A professor of nutrition decided to experiment eating small amounts of junk food over a two month period and shed 27 pounds.
It's sounds like a fat kid's dream come true. "I can eat Twinkies and lose weight at the same time? That's unpossible!" But Mark Haub, who teaches nutrition at Kansas State University, has proved that it is in fact possible to lose weight and feel healthier eating packaged foods like Hostess cakes and soda. The most important part of losing weight, as Haub's experiment proves, is limiting that amount of calories ingested and it doesn't matter what those calories are. For ten weeks, Haub ate Cool Ranch Doritos, sugar cereals like Corn Pops, and sipped on Diet Mountain Dew. He went from over 200 pounds to just under 174 and his body mass index dropped from 28.8 to 24.9; Haub is now perfectly healthy as opposed to overweight. Even though other health indicators like cholesterol and triglycerides (fat) levels also dropped, he can't advocate his "convenience store diet" just yet. But the data is compelling.
"I'm not geared to say this is a good thing to do," Haub said. "I'm stuck in the middle. I guess that's the frustrating part. I can't give a concrete answer. There's not enough information to do that. I wish I could say the outcomes are unhealthy. I wish I could say it's healthy. I'm not confident enough in doing that. That frustrates a lot of people. One side says it's irresponsible. It is unhealthy, but the data doesn't say that."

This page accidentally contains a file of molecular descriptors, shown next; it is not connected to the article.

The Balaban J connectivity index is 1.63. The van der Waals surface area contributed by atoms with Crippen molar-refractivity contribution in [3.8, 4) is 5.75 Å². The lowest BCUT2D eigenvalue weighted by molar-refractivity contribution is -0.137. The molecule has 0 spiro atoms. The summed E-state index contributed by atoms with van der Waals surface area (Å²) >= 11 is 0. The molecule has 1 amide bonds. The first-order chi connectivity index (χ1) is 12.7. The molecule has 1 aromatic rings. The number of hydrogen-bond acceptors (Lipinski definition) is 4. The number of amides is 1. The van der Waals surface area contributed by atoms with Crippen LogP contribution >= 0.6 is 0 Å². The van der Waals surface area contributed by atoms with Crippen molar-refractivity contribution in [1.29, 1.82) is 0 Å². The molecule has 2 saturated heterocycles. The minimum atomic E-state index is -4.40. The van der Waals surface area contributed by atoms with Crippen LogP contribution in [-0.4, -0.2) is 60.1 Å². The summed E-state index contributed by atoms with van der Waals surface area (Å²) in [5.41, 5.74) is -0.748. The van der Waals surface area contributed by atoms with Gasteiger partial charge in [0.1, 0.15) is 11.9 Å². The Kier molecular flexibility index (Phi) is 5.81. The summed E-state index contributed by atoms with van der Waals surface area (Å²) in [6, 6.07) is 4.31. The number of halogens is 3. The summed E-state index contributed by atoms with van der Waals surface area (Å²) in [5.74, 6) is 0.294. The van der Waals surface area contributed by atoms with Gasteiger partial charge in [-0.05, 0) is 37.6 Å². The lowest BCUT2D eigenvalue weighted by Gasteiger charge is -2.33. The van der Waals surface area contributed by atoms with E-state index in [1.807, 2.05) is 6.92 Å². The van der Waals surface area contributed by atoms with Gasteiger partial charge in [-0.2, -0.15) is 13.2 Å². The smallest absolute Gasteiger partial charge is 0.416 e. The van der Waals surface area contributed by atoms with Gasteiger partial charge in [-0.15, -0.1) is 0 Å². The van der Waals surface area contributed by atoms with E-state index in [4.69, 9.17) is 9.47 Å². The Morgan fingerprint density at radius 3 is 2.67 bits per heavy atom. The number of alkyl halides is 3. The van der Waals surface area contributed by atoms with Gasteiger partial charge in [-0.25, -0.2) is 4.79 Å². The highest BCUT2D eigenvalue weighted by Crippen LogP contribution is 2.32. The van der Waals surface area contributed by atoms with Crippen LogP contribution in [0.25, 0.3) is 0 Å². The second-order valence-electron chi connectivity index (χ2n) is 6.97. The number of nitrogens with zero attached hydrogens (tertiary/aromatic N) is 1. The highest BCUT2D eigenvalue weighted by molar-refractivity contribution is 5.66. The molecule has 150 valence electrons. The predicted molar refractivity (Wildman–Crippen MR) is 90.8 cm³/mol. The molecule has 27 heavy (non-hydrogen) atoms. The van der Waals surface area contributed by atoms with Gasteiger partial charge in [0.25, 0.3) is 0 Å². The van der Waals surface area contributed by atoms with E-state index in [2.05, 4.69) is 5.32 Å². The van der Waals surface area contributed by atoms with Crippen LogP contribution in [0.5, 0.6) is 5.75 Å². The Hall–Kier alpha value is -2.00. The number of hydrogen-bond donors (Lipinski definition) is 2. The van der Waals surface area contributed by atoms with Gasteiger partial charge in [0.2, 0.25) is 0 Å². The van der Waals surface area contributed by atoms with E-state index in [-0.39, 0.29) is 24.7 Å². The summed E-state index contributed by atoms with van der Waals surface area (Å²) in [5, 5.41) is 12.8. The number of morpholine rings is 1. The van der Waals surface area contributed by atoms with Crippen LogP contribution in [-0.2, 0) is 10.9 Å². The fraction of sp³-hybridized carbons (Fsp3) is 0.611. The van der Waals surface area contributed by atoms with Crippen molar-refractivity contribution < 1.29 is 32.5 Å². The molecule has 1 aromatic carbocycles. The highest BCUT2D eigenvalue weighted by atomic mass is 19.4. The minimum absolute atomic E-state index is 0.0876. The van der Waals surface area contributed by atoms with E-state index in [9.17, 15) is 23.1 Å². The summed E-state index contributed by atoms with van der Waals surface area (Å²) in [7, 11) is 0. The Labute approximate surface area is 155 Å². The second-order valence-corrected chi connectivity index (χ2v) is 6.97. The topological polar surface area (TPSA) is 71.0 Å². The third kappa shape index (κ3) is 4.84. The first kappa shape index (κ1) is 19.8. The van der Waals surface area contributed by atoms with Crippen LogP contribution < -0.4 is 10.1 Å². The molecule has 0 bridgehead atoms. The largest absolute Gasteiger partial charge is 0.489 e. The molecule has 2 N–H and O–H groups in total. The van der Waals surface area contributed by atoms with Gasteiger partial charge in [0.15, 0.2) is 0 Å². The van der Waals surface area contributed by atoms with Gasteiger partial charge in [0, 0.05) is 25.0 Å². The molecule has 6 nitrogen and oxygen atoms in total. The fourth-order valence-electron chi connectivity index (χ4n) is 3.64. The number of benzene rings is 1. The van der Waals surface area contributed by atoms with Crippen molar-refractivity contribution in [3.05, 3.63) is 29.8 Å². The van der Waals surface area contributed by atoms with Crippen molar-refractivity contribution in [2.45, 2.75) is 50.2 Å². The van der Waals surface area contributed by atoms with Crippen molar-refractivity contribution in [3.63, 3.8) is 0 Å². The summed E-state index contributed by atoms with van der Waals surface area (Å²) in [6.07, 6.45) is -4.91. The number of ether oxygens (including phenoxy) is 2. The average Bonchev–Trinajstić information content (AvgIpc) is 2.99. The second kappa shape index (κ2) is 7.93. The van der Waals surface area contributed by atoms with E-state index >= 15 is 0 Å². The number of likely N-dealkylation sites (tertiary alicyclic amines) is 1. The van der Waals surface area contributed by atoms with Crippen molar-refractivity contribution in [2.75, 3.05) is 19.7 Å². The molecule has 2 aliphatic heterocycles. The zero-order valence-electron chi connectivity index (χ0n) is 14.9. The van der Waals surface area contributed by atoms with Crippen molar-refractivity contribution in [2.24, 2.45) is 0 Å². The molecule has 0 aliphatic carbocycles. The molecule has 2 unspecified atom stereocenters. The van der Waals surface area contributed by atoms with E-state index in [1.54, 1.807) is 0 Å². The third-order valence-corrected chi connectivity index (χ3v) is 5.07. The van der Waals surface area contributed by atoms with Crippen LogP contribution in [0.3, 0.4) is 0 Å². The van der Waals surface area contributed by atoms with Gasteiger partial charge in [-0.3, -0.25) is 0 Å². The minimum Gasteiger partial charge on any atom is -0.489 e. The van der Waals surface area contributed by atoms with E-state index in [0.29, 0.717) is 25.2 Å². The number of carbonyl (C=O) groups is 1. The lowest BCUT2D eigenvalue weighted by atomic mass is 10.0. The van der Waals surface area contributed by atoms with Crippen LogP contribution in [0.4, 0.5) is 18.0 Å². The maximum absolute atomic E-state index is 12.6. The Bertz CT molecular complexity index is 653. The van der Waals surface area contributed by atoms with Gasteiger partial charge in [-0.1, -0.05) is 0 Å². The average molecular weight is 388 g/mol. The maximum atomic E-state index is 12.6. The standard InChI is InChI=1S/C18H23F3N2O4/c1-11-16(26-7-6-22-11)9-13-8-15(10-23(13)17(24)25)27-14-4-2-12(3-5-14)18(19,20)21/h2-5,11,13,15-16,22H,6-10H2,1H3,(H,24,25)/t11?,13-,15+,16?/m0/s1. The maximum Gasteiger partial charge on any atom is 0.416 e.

He supplemented his diet with a multivitamin, a serving of vegetables and a protein shake, and stayed away from meats to keep his caloric intake below 1800 per day (he was consuming over 2600 per day before the experiment.) Haub began his junk food diet with little expectations but kept it up as he saw that the pounds were falling off. The weird thing is that eating foods that are believed to be "bad" for you actually improved his health.
"That's where the head scratching comes," said Haub. "What does that mean? Does that mean I'm healthier? Or does it mean how we define health from a biology standpoint, that we're missing something?"
Haub hopes that his results will empower people to lose weight not be giving up the foods they love but by just eating less of said foods. "These foods are consumed by lots of people," he said. "It may be an issue of portion size and moderation rather than total removal. I just think it's unrealistic to expect people to totally drop these foods for vegetables and fruits. It may be healthy, but not realistic.
"There seems to be a disconnect between eating healthy and being healthy," Haub said. "It may not be the same. I was eating healthier, but I wasn't healthy. I was eating too much."
I participated in a bet a few years ago with my buddy. The first guy to lose 15% of his body weight would owe the other 200 bucks. That was the only motivator I needed to start eating less per day than I was before, usually snacking on fruit or vegetables when I had the urge. I lost a similar amount to Haub, but I eventually lost as my buddy beat me in a photo finish on the last week of our gentlemen's bet.
Still, if I had known I could have lost all that weight eating Twinkies instead of spinach leaves and tofu, I would have been much happier. Where were you then, Haub? Huh?